And this art begins with the shape. Not only can customers choose from a variety of sizes, there is also a range of inlet, chute and handle shapes, and even the roof is available in several versions. Thanks to a modular system, they can all be combined to meet individual requirements. “Our customers can choose from round roofs, angled roofs or a tailor-made solution,” Jobst says. For example, JO-BA has developed mushroom-shaped collection containers for children’s shoes that are used in shoe shops.
A wide range of colours is available, including red, blue, yellow, green, white and pink. JO-BA has its own production facility on the Bremen Hansalinie Industrial Estate where the metal surfaces are given their powder coating. “Our powder coating technology is environmentally friendly and ISO certified,” says Jobst. Each part goes through the automated coating machine and is fully covered before it is used. “This means that our containers are far more durable, and they can also be multi-coloured. Thanks to the seamless coating, the metal sheets are far more resistant to corrosion,” he adds. The containers are designed to be rust-free for up to 15 years.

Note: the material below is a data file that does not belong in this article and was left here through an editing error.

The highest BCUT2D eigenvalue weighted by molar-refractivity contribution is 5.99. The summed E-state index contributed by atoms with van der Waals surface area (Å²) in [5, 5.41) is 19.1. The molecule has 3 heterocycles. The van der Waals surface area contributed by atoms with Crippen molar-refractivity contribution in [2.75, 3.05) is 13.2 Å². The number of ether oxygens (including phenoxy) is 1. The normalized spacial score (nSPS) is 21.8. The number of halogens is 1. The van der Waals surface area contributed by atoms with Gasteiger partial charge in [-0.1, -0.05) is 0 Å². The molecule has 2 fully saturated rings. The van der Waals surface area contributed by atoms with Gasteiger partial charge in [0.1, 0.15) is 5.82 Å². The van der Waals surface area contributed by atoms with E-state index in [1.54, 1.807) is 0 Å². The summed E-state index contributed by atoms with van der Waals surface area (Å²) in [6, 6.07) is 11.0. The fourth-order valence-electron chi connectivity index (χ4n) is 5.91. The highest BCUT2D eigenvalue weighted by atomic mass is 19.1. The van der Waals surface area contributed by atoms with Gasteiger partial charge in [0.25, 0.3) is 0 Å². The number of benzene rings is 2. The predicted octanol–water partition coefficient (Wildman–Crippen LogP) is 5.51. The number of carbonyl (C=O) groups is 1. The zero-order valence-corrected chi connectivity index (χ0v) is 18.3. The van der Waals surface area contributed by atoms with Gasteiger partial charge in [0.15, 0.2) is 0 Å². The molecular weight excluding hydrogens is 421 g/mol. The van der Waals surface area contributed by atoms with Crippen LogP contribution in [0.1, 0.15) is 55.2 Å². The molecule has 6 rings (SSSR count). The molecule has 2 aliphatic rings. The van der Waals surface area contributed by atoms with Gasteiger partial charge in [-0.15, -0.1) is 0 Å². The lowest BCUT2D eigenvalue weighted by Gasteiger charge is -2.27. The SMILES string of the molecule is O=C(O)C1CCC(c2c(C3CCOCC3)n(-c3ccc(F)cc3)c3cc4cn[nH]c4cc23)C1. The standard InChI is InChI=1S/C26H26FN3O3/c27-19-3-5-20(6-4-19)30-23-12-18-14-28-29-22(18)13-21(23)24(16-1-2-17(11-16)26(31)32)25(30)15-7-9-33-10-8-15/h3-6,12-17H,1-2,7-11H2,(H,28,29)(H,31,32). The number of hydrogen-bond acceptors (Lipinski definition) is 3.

The unmistakeable look of the containers is enhanced by the adhesive films that are designed inhouse. They are what makes a container what it is – a collection point for either old clothes, shoes, glasses, medication, general waste, electronic waste or dog waste. In short, anything that can be collected and recycled.
An entirely custom-made container costs around €500, according to Jobst. The Bremen-based company currently manufactures between 8,000 and 10,000 units a year for customers in Germany, France, Greece, Italy and Switzerland. “We are the only manufacturer of clothing collection containers in Germany, and one of the market leaders in Europe,” Jobst says proudly.